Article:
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The Witcher 3: Wild Hunt

Best Signs for Death March

Nathan Garvin

Swords, signs and alchemy are the three major tools of a Witcher, and while it may be fine to experiment in lower difficulties, in Death March difficulty you’ll want to trim the fat and invest your ability points more wisely. That being the case, we’ll discuss the five signs available to you and explain which ones we feel are the best signs to use in Death March difficulty and also which upgrades to take.

(1 of 2) A well-placed Aard can send enemies flying off ledges,

A well-placed Aard can send enemies flying off ledges, (left), but it’s more common to knock enemies prone, leaving them vulnerable to a coup’de’grace. (right)

Aard - Don’t Waste Your Points

A telekinetic blast that is useful for clearing rubble, blasting doors, knocking enemies to the ground. Sounds great, in theory, there’s just one problem - the potency of this cantrip which, in some scenarios, can obliterate boulders, has surprisingly little effect on many enemies in combat. Aard is incredibly sensitive to Sign Intensity; if your Sign Intensity is high, Aard may knock foes down or send shielded enemies stumbling, and with the “Shock Wave” upgrade it can also deal a bit of damage. Unfortunately Quen’s Exploding Shield/Active Shield combo does a fine job of keeping foes off balance, and Igni’s a better direct damage-dealer.

“Aard Sweep” is decent enough, if somewhat fickle in combat, and once three ranks are purchased you won’t suffer any sacrifice in potency in exchange for an AoE blast. “Far-Reaching Aard” will also increase Aard’s range, making it more reliable in combat. That said, merely increase your overall Sign Intensity will do more to empower Aard than expending ability points will.

You can safely ignore Aard.

Suggested Abilities Ability Points

While the Igni sign doesn’t deal great damage on its own, the damage over time inflicted by it can deal grievous damage to some enemies.

Igni - No Points Needed but Good for DoT Use

Igni’s unleashes a blast of fire at enemies, but your most common usage will probably be unintentional. Geralt just loves igniting and snuffing random fires lying about.

Anywho, Igni is in the same boat as Aard - it’s a useful spell whose effectiveness is heavily dependent on Sign Intensity, little of which you’ll gain by investing ability points into its various abilities. “Melt Armor” might seem like a useful debuff to add to Igni, but it’s a beginner’s trap, as most enemies don’t have much armor worth mentioning. You also probably won’t regularly want to commit to the “Firestream” update, as using this alternate sign mode is just begging to take hits, which you can ill afford in Death March difficulty. “Igni Intensity” and “Pyromaniac” are both decent enough, but spending an ability point to get +10% Sign Intensity isn’t a great deal and given the overall lack of noteworthy abilities in the Signs tree, burning enough ability points to unlock “Pyromaniac” is a big ask.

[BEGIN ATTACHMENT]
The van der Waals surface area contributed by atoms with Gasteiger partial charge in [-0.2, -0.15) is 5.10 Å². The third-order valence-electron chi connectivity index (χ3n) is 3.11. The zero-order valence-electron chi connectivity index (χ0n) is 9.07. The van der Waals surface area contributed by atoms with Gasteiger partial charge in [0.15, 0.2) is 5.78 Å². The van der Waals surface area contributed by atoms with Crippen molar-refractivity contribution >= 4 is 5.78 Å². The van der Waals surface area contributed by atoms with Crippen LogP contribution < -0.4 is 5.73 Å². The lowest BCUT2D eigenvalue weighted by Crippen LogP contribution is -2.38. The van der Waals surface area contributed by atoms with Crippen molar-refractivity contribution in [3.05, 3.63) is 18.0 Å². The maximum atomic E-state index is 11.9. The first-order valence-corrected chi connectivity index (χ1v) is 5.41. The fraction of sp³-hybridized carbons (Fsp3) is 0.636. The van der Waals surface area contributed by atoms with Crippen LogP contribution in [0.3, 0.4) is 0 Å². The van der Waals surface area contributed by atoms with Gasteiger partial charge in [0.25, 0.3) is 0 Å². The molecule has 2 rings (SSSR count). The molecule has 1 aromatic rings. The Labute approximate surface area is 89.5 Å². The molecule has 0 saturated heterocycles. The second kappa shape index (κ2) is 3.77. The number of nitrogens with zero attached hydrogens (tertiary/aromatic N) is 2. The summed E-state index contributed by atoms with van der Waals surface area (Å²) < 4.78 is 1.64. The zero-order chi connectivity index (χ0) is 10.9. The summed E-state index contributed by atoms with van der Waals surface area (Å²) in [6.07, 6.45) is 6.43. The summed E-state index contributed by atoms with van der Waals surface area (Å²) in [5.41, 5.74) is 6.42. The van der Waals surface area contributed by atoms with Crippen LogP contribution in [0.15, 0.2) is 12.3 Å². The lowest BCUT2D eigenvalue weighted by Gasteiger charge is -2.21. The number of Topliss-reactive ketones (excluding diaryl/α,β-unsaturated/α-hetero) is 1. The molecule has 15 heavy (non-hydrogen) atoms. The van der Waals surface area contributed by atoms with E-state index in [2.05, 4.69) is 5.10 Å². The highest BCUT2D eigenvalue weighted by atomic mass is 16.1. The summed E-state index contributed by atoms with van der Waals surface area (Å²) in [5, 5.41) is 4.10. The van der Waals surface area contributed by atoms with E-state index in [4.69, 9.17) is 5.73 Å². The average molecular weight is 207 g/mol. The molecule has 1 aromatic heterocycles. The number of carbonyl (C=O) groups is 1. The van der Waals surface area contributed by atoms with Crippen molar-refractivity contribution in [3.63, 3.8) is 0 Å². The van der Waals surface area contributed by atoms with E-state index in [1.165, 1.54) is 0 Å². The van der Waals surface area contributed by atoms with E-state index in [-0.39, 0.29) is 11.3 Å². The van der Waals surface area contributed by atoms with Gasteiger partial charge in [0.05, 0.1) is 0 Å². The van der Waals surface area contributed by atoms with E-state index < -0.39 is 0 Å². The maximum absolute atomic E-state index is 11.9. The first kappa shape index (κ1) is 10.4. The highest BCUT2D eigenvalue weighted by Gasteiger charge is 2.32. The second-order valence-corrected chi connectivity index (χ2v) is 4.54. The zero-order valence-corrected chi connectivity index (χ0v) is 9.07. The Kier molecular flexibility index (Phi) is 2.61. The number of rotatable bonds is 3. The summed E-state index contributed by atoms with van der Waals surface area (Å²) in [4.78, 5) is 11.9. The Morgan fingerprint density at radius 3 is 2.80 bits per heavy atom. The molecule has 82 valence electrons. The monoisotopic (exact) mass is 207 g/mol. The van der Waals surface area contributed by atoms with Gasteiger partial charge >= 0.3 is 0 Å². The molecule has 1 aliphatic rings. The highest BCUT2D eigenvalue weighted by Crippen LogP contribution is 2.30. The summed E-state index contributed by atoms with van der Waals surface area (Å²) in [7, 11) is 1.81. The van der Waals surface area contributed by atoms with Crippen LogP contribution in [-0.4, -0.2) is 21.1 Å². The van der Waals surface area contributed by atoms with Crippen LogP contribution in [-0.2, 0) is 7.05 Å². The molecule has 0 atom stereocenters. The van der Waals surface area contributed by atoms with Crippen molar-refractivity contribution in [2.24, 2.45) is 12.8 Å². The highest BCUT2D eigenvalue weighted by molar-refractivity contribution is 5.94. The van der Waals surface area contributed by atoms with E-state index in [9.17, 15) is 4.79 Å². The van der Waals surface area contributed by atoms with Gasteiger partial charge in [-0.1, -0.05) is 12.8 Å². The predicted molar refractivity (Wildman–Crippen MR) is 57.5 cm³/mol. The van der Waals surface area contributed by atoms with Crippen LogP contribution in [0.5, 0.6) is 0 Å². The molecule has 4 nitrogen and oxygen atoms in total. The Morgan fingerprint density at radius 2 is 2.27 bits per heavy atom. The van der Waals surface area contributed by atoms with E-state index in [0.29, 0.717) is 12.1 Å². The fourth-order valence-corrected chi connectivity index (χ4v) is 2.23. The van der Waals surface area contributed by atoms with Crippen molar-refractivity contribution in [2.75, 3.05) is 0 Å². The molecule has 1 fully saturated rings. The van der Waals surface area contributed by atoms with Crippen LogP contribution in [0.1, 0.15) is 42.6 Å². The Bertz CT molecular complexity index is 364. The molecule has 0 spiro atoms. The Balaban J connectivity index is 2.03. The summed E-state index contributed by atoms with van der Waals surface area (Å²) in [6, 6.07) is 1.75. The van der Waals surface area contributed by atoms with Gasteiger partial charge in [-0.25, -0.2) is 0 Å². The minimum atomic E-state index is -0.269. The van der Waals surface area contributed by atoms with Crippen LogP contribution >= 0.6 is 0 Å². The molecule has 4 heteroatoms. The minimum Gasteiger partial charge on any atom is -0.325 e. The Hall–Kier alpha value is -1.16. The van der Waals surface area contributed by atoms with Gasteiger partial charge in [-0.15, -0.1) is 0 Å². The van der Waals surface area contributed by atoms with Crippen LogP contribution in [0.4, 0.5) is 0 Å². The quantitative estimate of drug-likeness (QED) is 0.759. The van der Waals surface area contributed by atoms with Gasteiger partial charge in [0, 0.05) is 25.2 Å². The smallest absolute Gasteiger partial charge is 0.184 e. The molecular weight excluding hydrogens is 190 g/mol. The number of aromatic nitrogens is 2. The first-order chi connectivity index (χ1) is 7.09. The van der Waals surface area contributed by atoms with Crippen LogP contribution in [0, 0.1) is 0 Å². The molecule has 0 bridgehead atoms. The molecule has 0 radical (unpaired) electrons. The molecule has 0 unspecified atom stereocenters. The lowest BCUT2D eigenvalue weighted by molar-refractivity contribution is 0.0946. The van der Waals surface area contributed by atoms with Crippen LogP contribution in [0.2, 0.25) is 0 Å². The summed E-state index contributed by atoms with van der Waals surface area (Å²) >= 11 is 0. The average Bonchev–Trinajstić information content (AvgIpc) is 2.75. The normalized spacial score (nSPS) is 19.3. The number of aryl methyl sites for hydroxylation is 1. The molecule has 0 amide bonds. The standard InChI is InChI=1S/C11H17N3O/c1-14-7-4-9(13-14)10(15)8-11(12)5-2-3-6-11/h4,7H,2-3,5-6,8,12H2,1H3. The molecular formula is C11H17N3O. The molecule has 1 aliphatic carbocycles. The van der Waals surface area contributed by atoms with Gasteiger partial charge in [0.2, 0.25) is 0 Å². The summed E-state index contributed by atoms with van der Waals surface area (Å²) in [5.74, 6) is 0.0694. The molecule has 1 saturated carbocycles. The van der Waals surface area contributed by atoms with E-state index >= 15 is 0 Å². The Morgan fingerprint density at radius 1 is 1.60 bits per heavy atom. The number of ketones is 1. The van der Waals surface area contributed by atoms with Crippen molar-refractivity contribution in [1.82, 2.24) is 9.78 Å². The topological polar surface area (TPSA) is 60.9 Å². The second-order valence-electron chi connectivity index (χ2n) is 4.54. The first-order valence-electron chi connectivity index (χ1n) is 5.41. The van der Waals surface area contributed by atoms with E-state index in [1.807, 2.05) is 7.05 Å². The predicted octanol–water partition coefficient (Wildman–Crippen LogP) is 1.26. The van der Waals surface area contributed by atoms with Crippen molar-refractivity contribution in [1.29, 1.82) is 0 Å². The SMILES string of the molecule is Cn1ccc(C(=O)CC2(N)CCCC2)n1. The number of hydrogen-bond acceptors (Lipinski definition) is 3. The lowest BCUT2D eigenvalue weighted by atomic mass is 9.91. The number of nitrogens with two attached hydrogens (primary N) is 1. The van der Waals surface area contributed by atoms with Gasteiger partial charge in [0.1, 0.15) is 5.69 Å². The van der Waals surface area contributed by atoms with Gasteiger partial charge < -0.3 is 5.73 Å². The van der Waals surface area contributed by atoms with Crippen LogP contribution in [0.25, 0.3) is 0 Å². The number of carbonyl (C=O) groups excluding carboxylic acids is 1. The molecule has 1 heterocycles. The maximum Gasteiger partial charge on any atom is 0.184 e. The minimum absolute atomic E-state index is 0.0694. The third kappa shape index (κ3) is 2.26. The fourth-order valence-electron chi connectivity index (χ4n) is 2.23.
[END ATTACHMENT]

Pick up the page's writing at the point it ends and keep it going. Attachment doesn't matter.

All in all, it’s not really worth investing anything into Igni. That’s not to say Igni’s not worth using; while its direct damage on cast is fairly minor, its ability to inflict the Burning status can inflict significant damage. As a damage-over-time effect, enemies that have a lot of health (bears, cyclopes, etc) will take significantly more damage per tick than less durable foes. Engaging in active combat can be risky against these foes, and it’s often easier to just hit them with Igni, let them burn (attacking will dispel the Burning effect), then repeat when your Stamina is filled. It’s cheap, but effective… you just don’t need to invest any ability points into Igni to use it effectively, as long as your Sign Intensity is high enough.

Suggested Abilities Ability Points

(1 of 2) Drop a Yrden glyph and incorporeal foes - like Wraiths - will be forced to adopt a material form.

Drop a Yrden glyph and incorporeal foes - like Wraiths - will be forced to adopt a material form. (left), While under the effects of Yrden, wraiths will take significantly more damage from your swords. (right)

Yrden - Use Base Sign Only for Wraith Types

Yrden creates magical traps, which come in two forms - the base form creates a ring of glyphs on the ground which slows enemies and the alternate mode (unlocked via the “Magic Trap” ability“) destroys projectiles and shoots bolts of lightning at nearby enemies. The base form is necessary in some encounters, as it forces incorporeal beings (all forms of wraiths) to adopt a material form, which is much more receptive to damage from swords. The only problem? You don’t really need to invest any ability points into this tree to make use of its primary function… it’s not even a sign that’s all that dependent on Sign Intensity.

Purchasing “Sustained Glyphs” will increase the duration of the primary sign mode (and increase the shots of the secondary sign mode), which is convenient, but hardly necessary. The alternate sign mode - unlocked by purchasing “Magic Trap” - deals trivial damage and inscribing the sign takes quite a long time for a combat scenario. Finally, “Supercharged Glyphs” causes Yrden (both forms) to drain a negligible amount of health from enemies.

Drop Yrden glyphs when you’re fighting incorporeal beings, but otherwise, you can safely ignore this sign.

Suggested Abilities Ability Points

(1 of 2) Exploding Shield can be used to knock enemies back, or even down!

Exploding Shield can be used to knock enemies back, or even down! (left), Active Shield will cause incoming enemy attacks to heal you. (right)

Quen - The Most Powerful Sign

Which magical cantrips will help you out the most in Death March difficulty?

In one word: Quen.

Base Quen is useful for shrugging off the odd hit, and depending on your skill level it may suffice. If you’re not a gaming guru, however, you may find that constantly expending your Stamina bar to tank hits isn’t the most efficient strategy.